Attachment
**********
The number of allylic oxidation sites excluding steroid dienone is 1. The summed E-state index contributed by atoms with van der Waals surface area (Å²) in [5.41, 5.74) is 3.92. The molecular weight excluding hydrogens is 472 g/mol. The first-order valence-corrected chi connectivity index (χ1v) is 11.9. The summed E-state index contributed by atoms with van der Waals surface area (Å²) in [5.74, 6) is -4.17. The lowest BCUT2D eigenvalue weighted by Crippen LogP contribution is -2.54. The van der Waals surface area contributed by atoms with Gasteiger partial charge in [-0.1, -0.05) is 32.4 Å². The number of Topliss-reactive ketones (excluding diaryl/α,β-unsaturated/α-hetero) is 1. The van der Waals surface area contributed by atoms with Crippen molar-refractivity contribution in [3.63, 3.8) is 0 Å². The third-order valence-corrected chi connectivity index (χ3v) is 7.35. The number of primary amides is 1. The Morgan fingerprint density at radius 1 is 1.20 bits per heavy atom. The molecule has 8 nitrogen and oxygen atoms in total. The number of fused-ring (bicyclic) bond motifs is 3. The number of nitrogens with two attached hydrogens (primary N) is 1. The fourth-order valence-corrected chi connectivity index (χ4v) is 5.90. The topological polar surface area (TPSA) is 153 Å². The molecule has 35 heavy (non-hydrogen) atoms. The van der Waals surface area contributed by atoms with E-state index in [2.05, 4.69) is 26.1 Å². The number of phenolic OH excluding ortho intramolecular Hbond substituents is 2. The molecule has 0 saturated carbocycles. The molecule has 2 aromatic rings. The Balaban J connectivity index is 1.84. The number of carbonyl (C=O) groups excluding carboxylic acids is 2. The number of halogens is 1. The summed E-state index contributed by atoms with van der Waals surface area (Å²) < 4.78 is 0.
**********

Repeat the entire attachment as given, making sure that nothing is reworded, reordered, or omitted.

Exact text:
The number of allylic oxidation sites excluding steroid dienone is 1. The summed E-state index contributed by atoms with van der Waals surface area (Å²) in [5.41, 5.74) is 3.92. The molecular weight excluding hydrogens is 472 g/mol. The first-order valence-corrected chi connectivity index (χ1v) is 11.9. The summed E-state index contributed by atoms with van der Waals surface area (Å²) in [5.74, 6) is -4.17. The lowest BCUT2D eigenvalue weighted by Crippen LogP contribution is -2.54. The van der Waals surface area contributed by atoms with Gasteiger partial charge in [-0.1, -0.05) is 32.4 Å². The number of Topliss-reactive ketones (excluding diaryl/α,β-unsaturated/α-hetero) is 1. The van der Waals surface area contributed by atoms with Crippen molar-refractivity contribution in [3.63, 3.8) is 0 Å². The third-order valence-corrected chi connectivity index (χ3v) is 7.35. The number of primary amides is 1. The Morgan fingerprint density at radius 1 is 1.20 bits per heavy atom. The molecule has 8 nitrogen and oxygen atoms in total. The number of fused-ring (bicyclic) bond motifs is 3. The number of nitrogens with two attached hydrogens (primary N) is 1. The fourth-order valence-corrected chi connectivity index (χ4v) is 5.90. The topological polar surface area (TPSA) is 153 Å². The molecule has 35 heavy (non-hydrogen) atoms. The van der Waals surface area contributed by atoms with E-state index in [2.05, 4.69) is 26.1 Å². The number of phenolic OH excluding ortho intramolecular Hbond substituents is 2. The molecule has 0 saturated carbocycles. The molecule has 2 aromatic rings. The Balaban J connectivity index is 1.84. The number of carbonyl (C=O) groups excluding carboxylic acids is 2. The number of halogens is 1. The summed E-state index contributed by atoms with van der Waals surface area (Å²) < 4.78 is 0.